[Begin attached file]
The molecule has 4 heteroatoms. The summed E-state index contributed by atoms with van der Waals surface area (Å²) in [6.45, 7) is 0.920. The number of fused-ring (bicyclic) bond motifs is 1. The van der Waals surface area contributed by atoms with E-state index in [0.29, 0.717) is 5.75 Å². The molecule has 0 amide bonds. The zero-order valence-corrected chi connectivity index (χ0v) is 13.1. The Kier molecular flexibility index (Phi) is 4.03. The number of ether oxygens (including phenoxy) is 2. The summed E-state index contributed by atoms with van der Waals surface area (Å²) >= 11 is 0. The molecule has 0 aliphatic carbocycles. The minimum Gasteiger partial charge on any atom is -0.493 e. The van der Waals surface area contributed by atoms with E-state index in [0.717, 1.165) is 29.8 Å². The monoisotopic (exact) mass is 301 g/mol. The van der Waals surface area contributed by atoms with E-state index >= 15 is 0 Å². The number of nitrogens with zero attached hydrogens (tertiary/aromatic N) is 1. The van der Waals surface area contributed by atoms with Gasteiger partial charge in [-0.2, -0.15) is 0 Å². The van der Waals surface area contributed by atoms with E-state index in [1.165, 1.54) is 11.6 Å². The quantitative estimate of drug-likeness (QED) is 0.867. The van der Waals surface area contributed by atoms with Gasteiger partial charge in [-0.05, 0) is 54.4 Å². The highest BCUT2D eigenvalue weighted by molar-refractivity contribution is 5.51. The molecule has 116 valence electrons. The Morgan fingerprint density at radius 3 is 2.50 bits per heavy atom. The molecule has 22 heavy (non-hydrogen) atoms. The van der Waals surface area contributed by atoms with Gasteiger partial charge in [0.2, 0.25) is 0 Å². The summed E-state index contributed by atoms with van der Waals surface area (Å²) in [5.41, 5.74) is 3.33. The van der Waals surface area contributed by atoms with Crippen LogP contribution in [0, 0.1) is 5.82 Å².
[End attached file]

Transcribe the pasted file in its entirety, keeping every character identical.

The molecule has 4 heteroatoms. The summed E-state index contributed by atoms with van der Waals surface area (Å²) in [6.45, 7) is 0.920. The number of fused-ring (bicyclic) bond motifs is 1. The van der Waals surface area contributed by atoms with E-state index in [0.29, 0.717) is 5.75 Å². The molecule has 0 amide bonds. The zero-order valence-corrected chi connectivity index (χ0v) is 13.1. The Kier molecular flexibility index (Phi) is 4.03. The number of ether oxygens (including phenoxy) is 2. The summed E-state index contributed by atoms with van der Waals surface area (Å²) >= 11 is 0. The molecule has 0 aliphatic carbocycles. The minimum Gasteiger partial charge on any atom is -0.493 e. The van der Waals surface area contributed by atoms with E-state index in [0.717, 1.165) is 29.8 Å². The monoisotopic (exact) mass is 301 g/mol. The van der Waals surface area contributed by atoms with E-state index >= 15 is 0 Å². The number of nitrogens with zero attached hydrogens (tertiary/aromatic N) is 1. The van der Waals surface area contributed by atoms with Gasteiger partial charge in [-0.2, -0.15) is 0 Å². The van der Waals surface area contributed by atoms with E-state index in [1.165, 1.54) is 11.6 Å². The quantitative estimate of drug-likeness (QED) is 0.867. The van der Waals surface area contributed by atoms with Gasteiger partial charge in [-0.05, 0) is 54.4 Å². The highest BCUT2D eigenvalue weighted by molar-refractivity contribution is 5.51. The molecule has 116 valence electrons. The Morgan fingerprint density at radius 3 is 2.50 bits per heavy atom. The molecule has 22 heavy (non-hydrogen) atoms. The van der Waals surface area contributed by atoms with Gasteiger partial charge in [0.2, 0.25) is 0 Å². The summed E-state index contributed by atoms with van der Waals surface area (Å²) in [5.41, 5.74) is 3.33. The van der Waals surface area contributed by atoms with Crippen LogP contribution in [0, 0.1) is 5.82 Å².